How to Muck Out a Stall

Straw vs. Hay

A clean stall is very important to the health and happiness of a horse. When a horse stays in a dirty stall, health issues are likely to arise like thrush, a bacterial infection in the hoof, lung infections from bacteria in the air and skin infections. Mucking out a stall daily prevents these issues and ensures the horse’s comfort.

The best time to muck out a stall is when it is empty. Every morning after turnout, grooms head in for daily stall cleaning. They begin by picking out manure and soiled straw with a metal pitchfork and placing it in a pile. Clean straw is moved to the corners of the stall with a pitchfork or rake so that the floor of the stall is exposed. This allows the grooms to check for any hidden manure or soiled straw as well as allowing the ground to dry.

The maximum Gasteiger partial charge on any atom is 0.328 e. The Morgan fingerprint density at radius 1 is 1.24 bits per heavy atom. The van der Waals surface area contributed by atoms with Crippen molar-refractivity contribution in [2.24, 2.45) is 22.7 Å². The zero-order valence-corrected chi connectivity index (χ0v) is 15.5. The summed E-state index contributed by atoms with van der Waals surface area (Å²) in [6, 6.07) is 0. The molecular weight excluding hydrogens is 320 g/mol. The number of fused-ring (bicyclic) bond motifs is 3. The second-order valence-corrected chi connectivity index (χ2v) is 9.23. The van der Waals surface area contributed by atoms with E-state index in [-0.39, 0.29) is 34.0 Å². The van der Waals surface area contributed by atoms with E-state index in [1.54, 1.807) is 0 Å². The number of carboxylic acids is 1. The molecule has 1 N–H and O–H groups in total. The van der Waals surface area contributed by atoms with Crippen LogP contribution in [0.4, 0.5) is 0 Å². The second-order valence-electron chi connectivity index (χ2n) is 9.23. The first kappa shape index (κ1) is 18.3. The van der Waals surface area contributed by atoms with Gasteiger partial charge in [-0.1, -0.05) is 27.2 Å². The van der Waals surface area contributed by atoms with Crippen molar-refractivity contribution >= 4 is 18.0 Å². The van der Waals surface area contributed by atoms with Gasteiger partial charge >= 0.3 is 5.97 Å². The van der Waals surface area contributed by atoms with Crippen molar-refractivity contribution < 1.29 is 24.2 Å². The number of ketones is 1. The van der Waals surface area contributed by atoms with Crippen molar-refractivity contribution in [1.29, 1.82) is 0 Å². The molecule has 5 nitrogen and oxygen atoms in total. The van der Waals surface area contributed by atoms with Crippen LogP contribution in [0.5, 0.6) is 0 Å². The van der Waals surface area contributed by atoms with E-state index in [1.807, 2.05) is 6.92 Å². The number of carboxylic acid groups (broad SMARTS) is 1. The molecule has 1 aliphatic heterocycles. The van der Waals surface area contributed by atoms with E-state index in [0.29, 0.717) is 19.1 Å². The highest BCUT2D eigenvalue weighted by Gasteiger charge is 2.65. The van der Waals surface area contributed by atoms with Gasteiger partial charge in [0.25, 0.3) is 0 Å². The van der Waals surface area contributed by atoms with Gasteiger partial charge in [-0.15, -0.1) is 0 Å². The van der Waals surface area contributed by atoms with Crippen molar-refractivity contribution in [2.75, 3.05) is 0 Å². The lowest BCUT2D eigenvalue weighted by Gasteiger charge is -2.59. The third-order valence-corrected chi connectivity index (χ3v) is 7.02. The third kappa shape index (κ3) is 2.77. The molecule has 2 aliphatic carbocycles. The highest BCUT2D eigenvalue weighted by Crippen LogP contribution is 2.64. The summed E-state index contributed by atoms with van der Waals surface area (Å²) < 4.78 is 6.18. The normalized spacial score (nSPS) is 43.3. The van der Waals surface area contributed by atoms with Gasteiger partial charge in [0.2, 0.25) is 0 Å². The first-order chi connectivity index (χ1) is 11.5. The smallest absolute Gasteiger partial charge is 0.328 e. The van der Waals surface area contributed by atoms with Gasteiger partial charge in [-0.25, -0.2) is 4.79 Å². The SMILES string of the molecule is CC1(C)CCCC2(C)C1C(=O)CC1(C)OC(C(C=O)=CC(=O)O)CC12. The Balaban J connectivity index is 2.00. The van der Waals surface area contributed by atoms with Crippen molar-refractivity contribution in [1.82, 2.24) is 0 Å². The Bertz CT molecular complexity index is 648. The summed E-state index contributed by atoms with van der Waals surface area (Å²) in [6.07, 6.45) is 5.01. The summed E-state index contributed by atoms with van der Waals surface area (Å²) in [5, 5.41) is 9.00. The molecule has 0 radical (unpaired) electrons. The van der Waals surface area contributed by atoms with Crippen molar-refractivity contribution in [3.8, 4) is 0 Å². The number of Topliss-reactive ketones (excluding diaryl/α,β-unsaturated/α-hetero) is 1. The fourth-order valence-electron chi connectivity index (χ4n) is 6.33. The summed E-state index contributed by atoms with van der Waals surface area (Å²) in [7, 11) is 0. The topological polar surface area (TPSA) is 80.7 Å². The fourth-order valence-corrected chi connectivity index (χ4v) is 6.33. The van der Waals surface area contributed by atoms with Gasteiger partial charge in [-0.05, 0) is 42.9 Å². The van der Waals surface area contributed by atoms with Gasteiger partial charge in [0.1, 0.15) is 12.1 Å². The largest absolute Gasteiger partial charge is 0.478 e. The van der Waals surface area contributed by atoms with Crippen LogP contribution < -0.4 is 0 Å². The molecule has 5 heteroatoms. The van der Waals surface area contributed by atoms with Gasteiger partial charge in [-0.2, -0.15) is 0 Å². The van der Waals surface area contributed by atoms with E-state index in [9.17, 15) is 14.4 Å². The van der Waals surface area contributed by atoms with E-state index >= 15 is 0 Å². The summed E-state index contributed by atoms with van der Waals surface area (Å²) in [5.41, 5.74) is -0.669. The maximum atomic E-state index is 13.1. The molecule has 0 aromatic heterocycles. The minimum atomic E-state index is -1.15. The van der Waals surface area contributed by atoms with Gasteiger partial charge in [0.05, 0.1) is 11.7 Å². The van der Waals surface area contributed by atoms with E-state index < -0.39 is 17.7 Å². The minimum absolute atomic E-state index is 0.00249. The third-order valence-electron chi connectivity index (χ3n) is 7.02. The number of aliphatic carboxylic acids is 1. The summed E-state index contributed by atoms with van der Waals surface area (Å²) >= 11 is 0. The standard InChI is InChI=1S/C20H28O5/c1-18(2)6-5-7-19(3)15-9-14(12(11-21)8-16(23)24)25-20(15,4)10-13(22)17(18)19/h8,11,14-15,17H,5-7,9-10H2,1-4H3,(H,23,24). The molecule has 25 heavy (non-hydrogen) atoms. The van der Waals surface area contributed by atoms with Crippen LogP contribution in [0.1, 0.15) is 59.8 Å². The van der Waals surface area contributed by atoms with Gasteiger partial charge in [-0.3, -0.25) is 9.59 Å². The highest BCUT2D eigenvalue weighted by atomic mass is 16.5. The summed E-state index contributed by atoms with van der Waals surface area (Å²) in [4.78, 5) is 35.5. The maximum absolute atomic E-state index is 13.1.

Once all of the dirty straw is collected, it is placed in a pile outside of the stall for collection. The clean straw remaining in the stall is spread back out and new straw is added if necessary. A truck is then driven through the barn to collect all dirty straw which is periodically collected from the farm by a removal company. Mushroom farms from around the country use muck as compost.